Wednesday, June 30, 2010
From the web page of the Ohio Supreme Court on a recent ethics opinion:
Opinion 2010-3 addresses the following question: “As part of the settlement of a legal malpractice claim, is it proper for a lawyer to require a current or former client to withdraw a disciplinary grievance or to refrain from filing a disciplinary grievance?”
The opinion cited several disciplinary cases as proof that an attempt by a lawyer to hinder the disciplinary process is improper.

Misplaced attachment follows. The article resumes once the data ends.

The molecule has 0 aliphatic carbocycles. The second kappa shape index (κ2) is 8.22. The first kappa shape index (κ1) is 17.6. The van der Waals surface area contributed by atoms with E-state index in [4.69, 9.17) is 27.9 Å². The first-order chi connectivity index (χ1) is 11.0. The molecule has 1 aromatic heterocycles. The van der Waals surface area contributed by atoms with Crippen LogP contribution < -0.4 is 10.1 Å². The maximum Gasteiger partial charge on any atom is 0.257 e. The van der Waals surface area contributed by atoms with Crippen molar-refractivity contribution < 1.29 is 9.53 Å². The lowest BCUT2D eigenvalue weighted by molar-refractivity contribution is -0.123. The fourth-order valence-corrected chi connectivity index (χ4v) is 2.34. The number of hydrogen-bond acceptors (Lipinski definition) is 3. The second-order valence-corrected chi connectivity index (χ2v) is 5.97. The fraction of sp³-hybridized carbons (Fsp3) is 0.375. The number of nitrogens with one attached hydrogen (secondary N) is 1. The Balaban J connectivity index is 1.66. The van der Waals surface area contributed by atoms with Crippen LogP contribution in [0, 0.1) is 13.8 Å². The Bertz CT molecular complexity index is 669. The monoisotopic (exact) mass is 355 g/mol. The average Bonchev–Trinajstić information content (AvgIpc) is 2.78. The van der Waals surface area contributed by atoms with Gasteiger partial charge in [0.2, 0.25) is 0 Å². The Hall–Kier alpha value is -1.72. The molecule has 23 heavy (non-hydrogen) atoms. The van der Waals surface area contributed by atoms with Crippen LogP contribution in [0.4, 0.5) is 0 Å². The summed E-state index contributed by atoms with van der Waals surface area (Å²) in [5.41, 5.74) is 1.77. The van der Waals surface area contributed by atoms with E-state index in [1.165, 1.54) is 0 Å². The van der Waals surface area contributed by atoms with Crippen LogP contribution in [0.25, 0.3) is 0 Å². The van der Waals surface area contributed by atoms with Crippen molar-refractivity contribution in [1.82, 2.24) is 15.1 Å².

“Such conduct constitutes conduct prejudicial to the administration of justice under Prof. Cond. Rule 8.4(d) and conduct adversely reflecting on fitness to practice law under Prof. Cond. Rule 8.4(h),” the opinion states.
“Further, in response to a demand for information by a disciplinary authority a lawyer is required by Prof. Cond. Rules 8.1(a) and 8.1(b) to respond truthfully and fully in the disciplinary matter including inquiry, investigation, and subsequent disciplinary proceeding. A lawyer’s attempts to avoid discipline hinder the disciplinary process.”